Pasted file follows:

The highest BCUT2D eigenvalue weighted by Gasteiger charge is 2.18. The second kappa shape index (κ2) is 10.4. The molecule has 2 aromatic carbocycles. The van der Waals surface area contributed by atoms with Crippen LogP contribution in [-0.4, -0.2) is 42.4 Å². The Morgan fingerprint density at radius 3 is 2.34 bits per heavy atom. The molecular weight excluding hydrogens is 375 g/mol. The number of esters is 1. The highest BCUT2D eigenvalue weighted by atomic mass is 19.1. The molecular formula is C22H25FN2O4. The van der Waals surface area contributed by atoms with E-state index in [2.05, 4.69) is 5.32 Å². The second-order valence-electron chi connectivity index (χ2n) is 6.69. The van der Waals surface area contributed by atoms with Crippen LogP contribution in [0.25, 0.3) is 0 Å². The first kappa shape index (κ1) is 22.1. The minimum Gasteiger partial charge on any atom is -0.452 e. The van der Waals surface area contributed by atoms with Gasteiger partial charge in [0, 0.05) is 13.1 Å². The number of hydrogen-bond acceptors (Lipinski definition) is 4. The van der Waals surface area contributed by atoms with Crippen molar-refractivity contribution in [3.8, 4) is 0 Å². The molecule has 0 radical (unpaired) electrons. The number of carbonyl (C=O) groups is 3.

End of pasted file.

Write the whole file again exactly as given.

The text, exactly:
The highest BCUT2D eigenvalue weighted by Gasteiger charge is 2.18. The second kappa shape index (κ2) is 10.4. The molecule has 2 aromatic carbocycles. The van der Waals surface area contributed by atoms with Crippen LogP contribution in [-0.4, -0.2) is 42.4 Å². The Morgan fingerprint density at radius 3 is 2.34 bits per heavy atom. The molecular weight excluding hydrogens is 375 g/mol. The number of esters is 1. The highest BCUT2D eigenvalue weighted by atomic mass is 19.1. The molecular formula is C22H25FN2O4. The van der Waals surface area contributed by atoms with E-state index in [2.05, 4.69) is 5.32 Å². The second-order valence-electron chi connectivity index (χ2n) is 6.69. The van der Waals surface area contributed by atoms with Crippen LogP contribution in [0.25, 0.3) is 0 Å². The first kappa shape index (κ1) is 22.1. The minimum Gasteiger partial charge on any atom is -0.452 e. The van der Waals surface area contributed by atoms with Gasteiger partial charge in [0, 0.05) is 13.1 Å². The number of hydrogen-bond acceptors (Lipinski definition) is 4. The van der Waals surface area contributed by atoms with Crippen molar-refractivity contribution in [3.8, 4) is 0 Å². The molecule has 0 radical (unpaired) electrons. The number of carbonyl (C=O) groups is 3.